In briefThis content was published on November 18, 2009 - 14:02
Switzerland is a mountainous republic in the centre of Europe. It is bordered by Italy, France, Germany, Austria and Liechtenstein.
The low birth rate and slowed immigration mean the average age of the population is, as in other industrialised countries, on the increase.
Switzerland has four national languages: German spoken by 64 per cent, French by 20 per cent, and Italian by 7 per cent. The fourth language, Romansch, is rooted in the eastern canton of Graubünden, and is spoken by some 50,000 people.
Switzerland is traditionally a Christian country, and the Federal Constitution is still preambled in the name of God.
Switzerland's surface extends 350 kilometres from East to West, and 220km North to South.
Switzerland has three main topographical zones: the mountainous alpine region (60 per cent), the midland plain (30 per cent), and the Jura hills (10 per cent).
Life expectancy has almost doubled for the Swiss since 1900. A man born today can expect to live 77.9 years, while a woman's life expectancy is now 83 years.
Switzerland has the highest percentage (0.01%) of people over the age of 100 in Europe. Only the Japanese do better. There were 798 Swiss centenarians in 2000, 677 of whom were women, for a population of 7.2 million.
On twin-track lines, Swiss Federal Railway trains drive on the left. This is a hangover from the 19th century when the network was planned. George Stephenson, a relative of the “Rocket” pioneer, laid out many lines, and being an Englishman, he obviously stuck to the left.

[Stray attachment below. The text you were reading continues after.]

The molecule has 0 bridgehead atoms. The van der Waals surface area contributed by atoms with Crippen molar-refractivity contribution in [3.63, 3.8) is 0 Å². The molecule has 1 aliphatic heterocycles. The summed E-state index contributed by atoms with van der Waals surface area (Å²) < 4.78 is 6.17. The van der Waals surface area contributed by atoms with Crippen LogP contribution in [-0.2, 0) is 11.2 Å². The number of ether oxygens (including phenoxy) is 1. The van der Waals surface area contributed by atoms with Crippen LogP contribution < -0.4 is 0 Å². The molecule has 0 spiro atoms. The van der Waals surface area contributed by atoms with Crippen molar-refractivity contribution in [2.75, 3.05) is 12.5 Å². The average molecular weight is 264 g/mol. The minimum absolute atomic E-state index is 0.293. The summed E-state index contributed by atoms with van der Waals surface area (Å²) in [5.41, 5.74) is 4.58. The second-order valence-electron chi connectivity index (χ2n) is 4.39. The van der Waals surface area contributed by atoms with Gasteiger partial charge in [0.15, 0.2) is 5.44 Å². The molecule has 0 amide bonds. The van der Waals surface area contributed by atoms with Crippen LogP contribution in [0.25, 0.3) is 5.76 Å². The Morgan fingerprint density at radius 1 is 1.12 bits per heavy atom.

Tobacco is grown in Switzerland. The midland plain has a suitable climate, and cantons Fribourg and Vaud in the west are one of the main growing areas. Tobacco from the Murten region was once disrespectfully known as “Murten cabbage”.
Since 1975 the annual crop has varied between 1,100 and 1,600 tons annually. It is largely used for cheroots and the like.
Cows and kids
The Swiss spend as much annually on subsidising three cows as they do on primary schooling for one child.
That, at least, is the conclusion of one of the country's leading economics professors.
Silvio Borner, head of Basel University’s department of applied economics, calculated that a single Swiss cow costs SFr4,000 in government subsidies, while the bill for keeping a child in primary school for one year is SFr12,000.
Small quantities of saffron are grown in the upper-Rhone region of Canton Valais. The bright yellow and extremely expensive powder that comes from the saffron plant, or crocus sativus, is used to colour and flavour rice and pasta dishes, and also alcoholic beverages. The village of Mund has an AOC, or certificate of origin, for saffron grown there.
Switzerland’s complicated frontier has led to a few quirks. The village of Büsingen, near the northern town of Schaffhausen, is part of Germany. Road signs, telephone boxes, etc., all bear German markings and colours, but Büsingen is totally surrounded by Swiss territory, and to get there from the rest of Germany, you have to cross into Switzerland.
A similar enclave is formed by Campione, near Lugano, which belongs to Italy, but is surrounded by Swiss territory.
A reverse case is the eastern Swiss village of Samnaun, which is outside the Swiss customs zone. To reach it, you have to leave Switzerland. This is a remnant from the times when the only access road to Samnaun came from the Austrian side of the Inn valley.
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